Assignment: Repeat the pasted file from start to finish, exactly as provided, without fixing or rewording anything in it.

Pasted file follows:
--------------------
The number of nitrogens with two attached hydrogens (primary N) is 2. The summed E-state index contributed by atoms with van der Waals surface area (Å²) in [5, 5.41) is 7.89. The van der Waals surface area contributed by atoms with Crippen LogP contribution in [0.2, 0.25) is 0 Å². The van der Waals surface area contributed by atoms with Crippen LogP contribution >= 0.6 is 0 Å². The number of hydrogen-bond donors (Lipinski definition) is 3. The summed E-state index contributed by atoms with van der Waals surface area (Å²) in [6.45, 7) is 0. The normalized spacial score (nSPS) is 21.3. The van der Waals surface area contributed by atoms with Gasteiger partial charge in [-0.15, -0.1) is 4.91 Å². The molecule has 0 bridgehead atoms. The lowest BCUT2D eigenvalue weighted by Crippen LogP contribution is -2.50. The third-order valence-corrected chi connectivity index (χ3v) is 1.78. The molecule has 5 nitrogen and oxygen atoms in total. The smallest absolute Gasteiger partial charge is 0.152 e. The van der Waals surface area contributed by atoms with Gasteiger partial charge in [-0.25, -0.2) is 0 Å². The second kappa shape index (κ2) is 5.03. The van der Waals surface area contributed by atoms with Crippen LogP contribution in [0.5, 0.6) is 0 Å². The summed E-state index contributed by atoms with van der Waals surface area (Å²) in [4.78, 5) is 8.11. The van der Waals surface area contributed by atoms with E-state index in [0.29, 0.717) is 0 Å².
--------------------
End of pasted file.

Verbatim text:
The number of nitrogens with two attached hydrogens (primary N) is 2. The summed E-state index contributed by atoms with van der Waals surface area (Å²) in [5, 5.41) is 7.89. The van der Waals surface area contributed by atoms with Crippen LogP contribution in [0.2, 0.25) is 0 Å². The van der Waals surface area contributed by atoms with Crippen LogP contribution >= 0.6 is 0 Å². The number of hydrogen-bond donors (Lipinski definition) is 3. The summed E-state index contributed by atoms with van der Waals surface area (Å²) in [6.45, 7) is 0. The normalized spacial score (nSPS) is 21.3. The van der Waals surface area contributed by atoms with Gasteiger partial charge in [-0.15, -0.1) is 4.91 Å². The molecule has 0 bridgehead atoms. The lowest BCUT2D eigenvalue weighted by Crippen LogP contribution is -2.50. The third-order valence-corrected chi connectivity index (χ3v) is 1.78. The molecule has 5 nitrogen and oxygen atoms in total. The smallest absolute Gasteiger partial charge is 0.152 e. The van der Waals surface area contributed by atoms with Gasteiger partial charge in [-0.25, -0.2) is 0 Å². The second kappa shape index (κ2) is 5.03. The van der Waals surface area contributed by atoms with Crippen LogP contribution in [0.5, 0.6) is 0 Å². The summed E-state index contributed by atoms with van der Waals surface area (Å²) in [4.78, 5) is 8.11. The van der Waals surface area contributed by atoms with E-state index in [0.29, 0.717) is 0 Å².